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Where can the people remember Michael Jackson?

Plans for the star's memorial service bring home the fact that L.A. lacks a public gathering spot.

July 07, 2009

Today's public (but not really public) Staples Center memorial service for Michael Jackson, with its vouchers, tickets, wristbands and attempted EBay resales, sums up much of the tackiness and tragedy that accompanies media stardom in the early 21st century. It also says something about Los Angeles and its ambivalence about public space.

The problem is not that tickets are required for the program at Staples and the Nokia Theatre. They're free, after all, and there's no way any chapel, cathedral or arena could accommodate Jackson's grieving admirers without some kind of winnowing and control. But in the space between the two venues at LA Live, which overly enthusiastic backers once claimed would be the Times Square of Los Angeles, the public will be barred. In addition, streets adjacent to the taxpayer-subsidized complex will be closed.

Many of the world's great cities have gathering spots where people come together to share triumph or loss or a sense of community. It might be Grant Park in Chicago, where Barack Obama addressed thousands of people (ticketed and otherwise) on the November night he won the presidential election. It might be Central Park in New York, where grieving fans gathered to remember John Lennon in 1980, or the National Mall in Washington, where millions have come together over the decades for observances and celebrations of all kinds.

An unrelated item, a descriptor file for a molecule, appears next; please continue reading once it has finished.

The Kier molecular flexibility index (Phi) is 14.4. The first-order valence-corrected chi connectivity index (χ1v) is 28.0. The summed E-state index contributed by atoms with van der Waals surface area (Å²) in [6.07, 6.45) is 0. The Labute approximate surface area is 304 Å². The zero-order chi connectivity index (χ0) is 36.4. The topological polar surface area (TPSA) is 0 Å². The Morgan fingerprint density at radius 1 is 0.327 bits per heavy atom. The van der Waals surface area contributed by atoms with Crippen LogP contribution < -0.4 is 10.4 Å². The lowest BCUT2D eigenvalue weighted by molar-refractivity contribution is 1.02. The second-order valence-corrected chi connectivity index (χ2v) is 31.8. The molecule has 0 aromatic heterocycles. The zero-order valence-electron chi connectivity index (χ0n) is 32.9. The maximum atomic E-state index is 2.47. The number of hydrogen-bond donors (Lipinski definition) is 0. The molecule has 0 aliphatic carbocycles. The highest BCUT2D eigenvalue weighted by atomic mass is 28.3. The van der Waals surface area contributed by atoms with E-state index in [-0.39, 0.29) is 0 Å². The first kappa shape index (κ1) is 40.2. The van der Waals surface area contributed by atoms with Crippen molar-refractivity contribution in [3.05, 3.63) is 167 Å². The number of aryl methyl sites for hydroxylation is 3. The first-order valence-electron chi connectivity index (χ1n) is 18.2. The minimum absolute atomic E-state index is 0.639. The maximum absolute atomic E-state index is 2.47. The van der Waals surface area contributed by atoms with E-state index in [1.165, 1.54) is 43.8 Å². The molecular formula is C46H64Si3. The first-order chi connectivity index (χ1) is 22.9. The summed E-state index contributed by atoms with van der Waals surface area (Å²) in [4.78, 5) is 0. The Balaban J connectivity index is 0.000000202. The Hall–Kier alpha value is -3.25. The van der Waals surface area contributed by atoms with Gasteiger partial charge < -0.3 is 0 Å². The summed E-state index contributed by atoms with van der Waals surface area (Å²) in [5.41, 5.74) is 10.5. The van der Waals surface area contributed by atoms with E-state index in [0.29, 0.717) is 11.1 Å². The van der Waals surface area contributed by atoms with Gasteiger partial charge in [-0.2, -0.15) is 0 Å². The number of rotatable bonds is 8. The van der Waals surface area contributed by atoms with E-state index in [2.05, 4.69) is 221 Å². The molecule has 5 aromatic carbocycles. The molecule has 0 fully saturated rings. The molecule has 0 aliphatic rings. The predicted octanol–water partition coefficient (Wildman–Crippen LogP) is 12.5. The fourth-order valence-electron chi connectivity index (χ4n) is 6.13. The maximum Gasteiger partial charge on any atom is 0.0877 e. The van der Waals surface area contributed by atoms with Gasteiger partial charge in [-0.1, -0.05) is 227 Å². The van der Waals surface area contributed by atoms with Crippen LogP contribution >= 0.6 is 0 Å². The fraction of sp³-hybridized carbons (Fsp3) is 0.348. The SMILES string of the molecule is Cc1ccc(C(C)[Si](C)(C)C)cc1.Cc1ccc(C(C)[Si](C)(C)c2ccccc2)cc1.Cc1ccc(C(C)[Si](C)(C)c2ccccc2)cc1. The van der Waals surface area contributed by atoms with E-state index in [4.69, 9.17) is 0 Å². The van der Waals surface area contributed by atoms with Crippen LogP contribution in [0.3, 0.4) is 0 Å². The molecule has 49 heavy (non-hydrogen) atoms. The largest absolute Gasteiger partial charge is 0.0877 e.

In Los Angeles, it seems we have only the street. That's where you go to celebrate the Lakers or to demonstrate for immigration reform. But this time, even the streets will be closed. Concerns about security and safety are understandable. Still, amid an almost lockdown atmosphere, Angelenos who want to be present at a public memorial for a pop icon are being directed to instead stay home, turn on the TV and watch from the couch.

This isn't the first time the city has confronted the public dimension of a semi-private event, and it's hardly the first time anyone was irritated over whether taxpayers should foot the bill. Should we pay to put police outside the Oscars ceremonies, for example, and enjoy the resulting boom for nearby businesses, or should we refuse to subsidize the wealthy entertainment elite? Host a political convention, or leave well enough alone? Pay to police the Lakers victory parade, or tell the team to celebrate somewhere else?

In the past, the people who paid for the streets to be patrolled could still gather along them to be part of the moment. Not this time. The Jackson memorial may signal that Los Angeles' civic space, instead of expanding as once promised, is just withering away.

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